According to Gioia and the sources he draws on, there is a good chance that Robert Johnson himself spread that story about the meeting at the Crossroads. Besides, the Johnson story takes us back to the split between the Blues and religion that was pervasive in the Delta. According to Ted Gioia, then, “before his twentieth birthday Johnson had embraced the musician’s life with a vengeance, had started on his ramblin’ ways, and had adopted an attitude that was, at best, devil-may-care and, at worst, hell-bent on self-destruction.” (169)
John Lomax’s son Alan played an important part in the transference of the Blues into the post-World War II world. Visiting the Delta in the early 1940s, he and scholar John Work of Fisk University “discovered” McKinley Morganfield (AKA Muddy Waters) and also came into contact with David “Honeyboy” Edwards, who would become one of the most frequently-cited “primary sources” on the Delta Blues during the 1960s Blues Revival.
And, of course, both Muddy and Honeyboy were caught up in the tumult of the “Great Migration,” between World War I and World War II, when African Americans fled the South in huge numbers, searching for economic and political opportunities.
Muddy Waters’ career in Chicago gave him the opportunity to succeed, but, according to Gioia, in the long run he had difficulty escaping the Delta: “Waters had spent three decades of his life in the paternalistic environment of the Southern plantation, and the Chess [record] label filled much the same role in his life for an almost identical length of time.” (228-229)
Another fugitive from the Mississippi Delta, John Lee Hooker, “lived long enough to be celebrated by ravenous electronic media.” (234) Perhaps the wisest thing Hooker ever said came in a 1964 interview: “I know why the best blues artists come from Mississippi. Because it’s the worst state. You have the blues all right if you’re down in Mississippi.” (238) Assessing Hooker’s legacy following his death on June 21, 2001, Gioia argues that “the sheer global breadth of Hooker’s lineage in unlikely to be matched by any future blues artist.” (270)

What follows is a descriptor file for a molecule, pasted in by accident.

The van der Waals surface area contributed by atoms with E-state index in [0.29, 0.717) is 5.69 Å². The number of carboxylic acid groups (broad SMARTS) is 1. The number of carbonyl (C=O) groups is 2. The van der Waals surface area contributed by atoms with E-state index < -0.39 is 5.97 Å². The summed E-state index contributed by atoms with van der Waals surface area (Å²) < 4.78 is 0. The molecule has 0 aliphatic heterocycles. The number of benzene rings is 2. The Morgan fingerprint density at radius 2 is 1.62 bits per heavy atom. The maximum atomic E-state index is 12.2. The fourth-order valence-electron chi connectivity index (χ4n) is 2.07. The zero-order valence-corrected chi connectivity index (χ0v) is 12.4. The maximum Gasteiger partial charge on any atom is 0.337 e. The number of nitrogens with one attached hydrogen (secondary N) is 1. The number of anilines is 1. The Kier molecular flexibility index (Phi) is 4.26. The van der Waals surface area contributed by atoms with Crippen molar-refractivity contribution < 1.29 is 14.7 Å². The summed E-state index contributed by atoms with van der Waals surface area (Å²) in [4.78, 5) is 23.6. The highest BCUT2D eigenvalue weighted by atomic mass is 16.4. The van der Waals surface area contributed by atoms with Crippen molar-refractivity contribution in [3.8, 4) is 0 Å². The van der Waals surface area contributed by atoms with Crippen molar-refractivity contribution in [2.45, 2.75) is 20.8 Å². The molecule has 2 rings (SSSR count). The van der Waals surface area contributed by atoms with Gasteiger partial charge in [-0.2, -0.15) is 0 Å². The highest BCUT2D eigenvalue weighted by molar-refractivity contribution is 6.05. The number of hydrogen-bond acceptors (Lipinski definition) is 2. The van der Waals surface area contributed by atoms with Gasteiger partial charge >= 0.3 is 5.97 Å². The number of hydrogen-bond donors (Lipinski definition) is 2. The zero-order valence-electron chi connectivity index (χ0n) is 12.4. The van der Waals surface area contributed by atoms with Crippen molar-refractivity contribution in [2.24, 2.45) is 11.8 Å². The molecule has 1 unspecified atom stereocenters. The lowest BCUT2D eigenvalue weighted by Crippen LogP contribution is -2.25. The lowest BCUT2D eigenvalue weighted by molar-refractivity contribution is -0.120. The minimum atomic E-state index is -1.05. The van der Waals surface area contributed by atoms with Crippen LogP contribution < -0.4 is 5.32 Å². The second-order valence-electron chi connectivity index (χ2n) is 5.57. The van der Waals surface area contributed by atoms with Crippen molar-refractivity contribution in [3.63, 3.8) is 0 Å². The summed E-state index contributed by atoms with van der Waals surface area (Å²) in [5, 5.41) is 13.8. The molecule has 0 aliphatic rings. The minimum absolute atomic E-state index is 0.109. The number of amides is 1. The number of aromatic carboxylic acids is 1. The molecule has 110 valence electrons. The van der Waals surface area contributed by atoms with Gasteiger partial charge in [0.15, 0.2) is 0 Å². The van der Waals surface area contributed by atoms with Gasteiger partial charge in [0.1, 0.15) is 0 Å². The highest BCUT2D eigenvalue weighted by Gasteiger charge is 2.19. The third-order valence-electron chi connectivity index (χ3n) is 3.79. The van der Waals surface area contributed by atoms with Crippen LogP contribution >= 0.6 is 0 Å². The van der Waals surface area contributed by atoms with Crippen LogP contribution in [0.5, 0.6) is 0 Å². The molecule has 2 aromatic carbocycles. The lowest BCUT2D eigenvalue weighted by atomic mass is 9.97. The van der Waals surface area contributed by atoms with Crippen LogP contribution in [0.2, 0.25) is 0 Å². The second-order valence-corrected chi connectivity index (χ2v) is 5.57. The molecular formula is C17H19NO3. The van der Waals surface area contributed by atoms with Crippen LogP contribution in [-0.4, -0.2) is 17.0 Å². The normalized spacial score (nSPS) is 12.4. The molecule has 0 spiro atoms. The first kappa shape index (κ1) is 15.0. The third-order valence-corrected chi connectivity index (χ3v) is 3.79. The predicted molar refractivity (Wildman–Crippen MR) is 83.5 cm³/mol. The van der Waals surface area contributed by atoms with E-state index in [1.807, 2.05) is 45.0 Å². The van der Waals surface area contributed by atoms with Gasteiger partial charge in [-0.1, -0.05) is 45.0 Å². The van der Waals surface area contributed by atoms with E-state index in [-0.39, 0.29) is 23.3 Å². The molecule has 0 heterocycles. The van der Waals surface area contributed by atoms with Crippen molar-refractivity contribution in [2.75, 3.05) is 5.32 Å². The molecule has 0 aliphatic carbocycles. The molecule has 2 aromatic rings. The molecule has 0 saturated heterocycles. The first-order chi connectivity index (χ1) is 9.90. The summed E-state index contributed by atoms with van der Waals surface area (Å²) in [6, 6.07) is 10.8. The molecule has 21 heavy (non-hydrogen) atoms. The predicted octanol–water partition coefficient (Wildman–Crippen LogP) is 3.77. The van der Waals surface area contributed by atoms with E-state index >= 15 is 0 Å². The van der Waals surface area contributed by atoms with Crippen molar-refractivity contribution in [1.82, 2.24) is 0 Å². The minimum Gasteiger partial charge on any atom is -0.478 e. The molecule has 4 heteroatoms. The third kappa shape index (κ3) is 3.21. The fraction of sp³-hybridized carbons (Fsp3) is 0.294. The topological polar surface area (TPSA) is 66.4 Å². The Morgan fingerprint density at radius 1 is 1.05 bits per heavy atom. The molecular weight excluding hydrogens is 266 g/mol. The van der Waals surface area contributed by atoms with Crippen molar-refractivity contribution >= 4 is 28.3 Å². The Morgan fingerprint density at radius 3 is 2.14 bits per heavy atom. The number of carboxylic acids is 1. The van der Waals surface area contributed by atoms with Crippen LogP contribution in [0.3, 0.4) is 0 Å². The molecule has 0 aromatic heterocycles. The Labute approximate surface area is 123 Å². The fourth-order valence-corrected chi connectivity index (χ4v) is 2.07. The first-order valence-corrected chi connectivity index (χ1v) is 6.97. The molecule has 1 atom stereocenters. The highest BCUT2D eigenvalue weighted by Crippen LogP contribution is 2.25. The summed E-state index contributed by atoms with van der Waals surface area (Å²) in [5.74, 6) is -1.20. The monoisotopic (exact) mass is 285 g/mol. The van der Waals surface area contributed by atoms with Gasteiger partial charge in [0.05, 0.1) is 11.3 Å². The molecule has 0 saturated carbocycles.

Chester Burnett, AKA Howlin’ Wolf, was another fugitive from the Delta who had a significant impact on the development of both the Blues and rock and roll. Mentored on guitar by Charley Patton and on the harmonica by Sonny Boy Williamson II (Rice Miller), Burnett traveled and performed with the likes of Robert Johnson, Son House, Honeyboy Edwards, Johnny Shines, and Jimmy Rogers.
By the time he moved to West Memphis, Arkansas, in the 1940s, Wolf had “surrounded himself with a cacophony of amplified sound that might well make the walls shake, but his voice cut through the clash and clang, in all its sinuous and abrasive beauty.” (284) Gioia contends that Wolf’s success probably reflected a reaction against the slickness of other forms of popular music. Like a lucky handful of his generation of Blues players, Wolf was “rediscovered” in the ‘60s.
By the middle of the 20th century, according to Gioia, there was a musical paradox: “[H]ow could a style of performance captivate one set of fans for its evocation of old-time ways, and impress another group as a blueprint for new sounds and attitudes never before seen?” (309)
A key figure here was B.B. King, a product of both the “Great Migration” and the move he made to Memphis, Tennessee, whose music scene “can stake a valid claim as the pathway by which this country-bred music was channeled into the wider streams of global pop music.” (322) Until the mid-1960s, though, King seemed destined to continue endless tours on the Chitlin’ Circuit. Eventually, however, came the move to the ABC record label, his appearance at the Fillmore in San Francisco in February 1967, and the crossover impact of his great tune, “The Thrill is Gone.” The rest, as they say, is Blues history. . . .
In his final chapter, Gioia examines the Blues Revival, a wonderful story that deserves–and now has–a book of its own. Gioia even likens that musical rebirth to “the great religious revivals of the past.” (350—the “Great Awakening,” anyone?) A lot of the books published in the ‘60s simply berated modern America for all the great music they’d missed over the previous generation. Yet, Gioia’s emphasis here is strongly on the “rediscovery” of “Bukka” White, Skip James, and, especially, Son House. The rest of his treatment of the post-1960s Blues scene is pretty downbeat, what with all the old Blues guys dying, yet Gioia refuses to abandon the possibility of a resurgence of fresh Blues talent from the modern Mississippi Delta.
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Ted Gioia’s study of the history, music, and culture of the Mississippi Delta is a work of lasting significance, beautifully written, well-illustrated, and rightly skeptical of some of the hoariest “received wisdom” about the history of the Blues. It belongs in the libraries of Blues fans in general and aficionados of the Delta Blues in particular.
I write about history at greater length in the following books:
Politics on the Periphery: Factions and Parties in Georgia, 1783-1806 (University of Delaware Press, 1986)